Here are some of the things that will happen at the closing:
Cities and towns in Massachusetts operate on a fiscal year that begins each year on the first of July. By law, they are required to send tax bills to the person who was the assessed owner as of first of January before the start of the fiscal year. That means that, depending on when your closing takes place, tax bills will continue to be sent to the previous owner, possibly for more than a year after the closing.
It is helpful if the seller agrees to send you the tax bills for the property so long as they continue to receive them, but there is no legal requirement that they do so. It is your responsibility to be aware of when tax bills come out and to see that they are paid on time. If your mortgage servicer is paying taxes, you should forward the tax bill to them. If you fail to do this, you will be charged interest for late payment of taxes.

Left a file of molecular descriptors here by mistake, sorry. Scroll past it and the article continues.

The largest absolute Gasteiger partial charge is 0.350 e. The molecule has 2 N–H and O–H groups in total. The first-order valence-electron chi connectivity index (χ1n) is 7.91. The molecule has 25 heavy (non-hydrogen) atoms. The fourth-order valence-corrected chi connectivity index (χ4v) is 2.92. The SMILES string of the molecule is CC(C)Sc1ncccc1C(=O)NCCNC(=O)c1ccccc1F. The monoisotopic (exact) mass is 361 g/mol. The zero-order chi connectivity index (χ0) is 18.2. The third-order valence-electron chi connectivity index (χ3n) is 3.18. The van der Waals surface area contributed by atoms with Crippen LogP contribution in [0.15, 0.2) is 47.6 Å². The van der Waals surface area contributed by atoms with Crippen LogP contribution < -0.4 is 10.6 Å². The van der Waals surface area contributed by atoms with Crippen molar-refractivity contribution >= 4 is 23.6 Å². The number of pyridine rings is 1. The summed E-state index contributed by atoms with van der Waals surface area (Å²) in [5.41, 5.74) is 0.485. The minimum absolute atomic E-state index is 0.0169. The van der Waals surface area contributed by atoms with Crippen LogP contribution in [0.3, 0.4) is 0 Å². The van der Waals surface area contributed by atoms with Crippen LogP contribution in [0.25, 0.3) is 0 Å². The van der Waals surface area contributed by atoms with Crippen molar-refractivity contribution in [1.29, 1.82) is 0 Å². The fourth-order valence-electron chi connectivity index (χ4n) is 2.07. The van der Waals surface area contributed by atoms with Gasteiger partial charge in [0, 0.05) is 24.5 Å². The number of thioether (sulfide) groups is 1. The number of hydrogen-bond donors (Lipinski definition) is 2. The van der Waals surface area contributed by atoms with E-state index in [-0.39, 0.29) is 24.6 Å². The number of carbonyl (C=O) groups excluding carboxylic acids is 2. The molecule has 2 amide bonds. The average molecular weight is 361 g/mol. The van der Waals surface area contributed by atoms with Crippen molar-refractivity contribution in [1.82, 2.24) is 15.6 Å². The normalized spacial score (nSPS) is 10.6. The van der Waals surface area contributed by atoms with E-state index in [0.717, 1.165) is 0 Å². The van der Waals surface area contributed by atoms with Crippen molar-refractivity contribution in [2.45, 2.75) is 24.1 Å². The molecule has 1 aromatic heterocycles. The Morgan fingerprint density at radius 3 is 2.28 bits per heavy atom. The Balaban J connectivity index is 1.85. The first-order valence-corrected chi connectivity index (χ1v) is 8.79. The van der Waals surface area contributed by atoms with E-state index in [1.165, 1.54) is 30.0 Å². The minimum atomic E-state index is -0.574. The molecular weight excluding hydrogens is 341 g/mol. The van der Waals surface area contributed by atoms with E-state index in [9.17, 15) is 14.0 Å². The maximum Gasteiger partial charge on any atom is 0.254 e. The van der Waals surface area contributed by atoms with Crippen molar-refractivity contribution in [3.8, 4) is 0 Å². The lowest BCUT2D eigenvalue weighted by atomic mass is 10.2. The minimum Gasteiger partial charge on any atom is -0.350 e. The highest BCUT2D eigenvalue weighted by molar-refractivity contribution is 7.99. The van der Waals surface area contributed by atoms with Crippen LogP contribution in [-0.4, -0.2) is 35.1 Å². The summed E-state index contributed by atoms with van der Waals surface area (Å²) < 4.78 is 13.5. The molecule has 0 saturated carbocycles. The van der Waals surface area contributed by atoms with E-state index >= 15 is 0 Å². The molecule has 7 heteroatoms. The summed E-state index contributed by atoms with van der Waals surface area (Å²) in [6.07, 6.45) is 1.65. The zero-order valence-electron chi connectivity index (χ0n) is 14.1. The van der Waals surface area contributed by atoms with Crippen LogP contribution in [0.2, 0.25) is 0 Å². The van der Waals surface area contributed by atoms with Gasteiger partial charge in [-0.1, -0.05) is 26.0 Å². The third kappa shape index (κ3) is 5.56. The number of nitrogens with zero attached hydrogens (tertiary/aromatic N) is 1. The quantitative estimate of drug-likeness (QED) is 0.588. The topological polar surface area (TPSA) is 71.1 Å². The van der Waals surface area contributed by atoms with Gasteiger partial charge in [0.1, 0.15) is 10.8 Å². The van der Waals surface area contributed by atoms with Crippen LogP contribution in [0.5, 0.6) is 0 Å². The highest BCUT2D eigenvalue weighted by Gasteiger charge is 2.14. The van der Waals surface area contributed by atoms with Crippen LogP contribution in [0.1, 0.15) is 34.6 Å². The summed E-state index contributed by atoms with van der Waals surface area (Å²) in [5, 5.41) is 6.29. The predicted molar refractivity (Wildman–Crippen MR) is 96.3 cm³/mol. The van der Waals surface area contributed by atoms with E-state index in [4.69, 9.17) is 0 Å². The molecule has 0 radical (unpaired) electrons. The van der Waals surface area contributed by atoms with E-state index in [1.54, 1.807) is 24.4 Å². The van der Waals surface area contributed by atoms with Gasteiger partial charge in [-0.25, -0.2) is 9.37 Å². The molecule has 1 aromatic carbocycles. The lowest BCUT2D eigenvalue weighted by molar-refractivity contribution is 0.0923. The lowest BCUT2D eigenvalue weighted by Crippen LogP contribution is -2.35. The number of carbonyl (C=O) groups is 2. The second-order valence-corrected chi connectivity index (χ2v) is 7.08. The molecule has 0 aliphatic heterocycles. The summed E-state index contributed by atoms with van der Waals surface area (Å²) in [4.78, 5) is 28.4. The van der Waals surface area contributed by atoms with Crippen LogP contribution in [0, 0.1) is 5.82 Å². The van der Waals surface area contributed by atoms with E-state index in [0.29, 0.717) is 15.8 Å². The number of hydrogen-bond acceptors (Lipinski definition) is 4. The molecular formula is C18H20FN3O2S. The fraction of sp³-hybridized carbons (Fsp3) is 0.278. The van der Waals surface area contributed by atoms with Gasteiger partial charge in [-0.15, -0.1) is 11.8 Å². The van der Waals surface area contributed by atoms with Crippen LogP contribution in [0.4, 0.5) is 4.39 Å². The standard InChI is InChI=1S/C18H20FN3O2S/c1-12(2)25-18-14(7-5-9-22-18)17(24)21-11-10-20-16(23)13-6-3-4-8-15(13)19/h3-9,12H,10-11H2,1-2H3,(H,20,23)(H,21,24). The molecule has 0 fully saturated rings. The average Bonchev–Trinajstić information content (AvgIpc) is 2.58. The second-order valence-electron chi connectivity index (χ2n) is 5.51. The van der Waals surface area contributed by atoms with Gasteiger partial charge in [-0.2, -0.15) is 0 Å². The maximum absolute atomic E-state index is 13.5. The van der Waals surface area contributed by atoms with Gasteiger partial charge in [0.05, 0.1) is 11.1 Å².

There may be other adjustments, depending on the details of your agreement with the seller. The adjustments and closing costs are all compiled on a form promulgated by the U.S. Department of Housing and Urban Development, and it is calculated how much money will be paid by who and to whom.
First-time buyers are often shocked at some of the items listed as closing costs. In general, you can expect to be required to pay for the costs of the lender's appraisal, a plot plan, the title examination, the lender's attorney's fees, and a host of other items which always seems to grow with each closing.
Under state and federal law, if the property was built before 1978, the seller must provide you with a disclosure of potential lead-based paint hazards, including an informational pamphlet from the U.S. Environmental Protection Agency, and the buyer must sign off on having received it. Usually the broker will have the necessary materials. If not, or for more information, contact the Childhood Lead Poisoning Prevention Program at 617.284.8400 or 1.800.532.9571.
This information sheet is not a substitute for individual legal advice. It is based on the law in Massachusetts and may not be correct in any other jurisdiction. Copyright © 1995-2009 A. Joseph Ross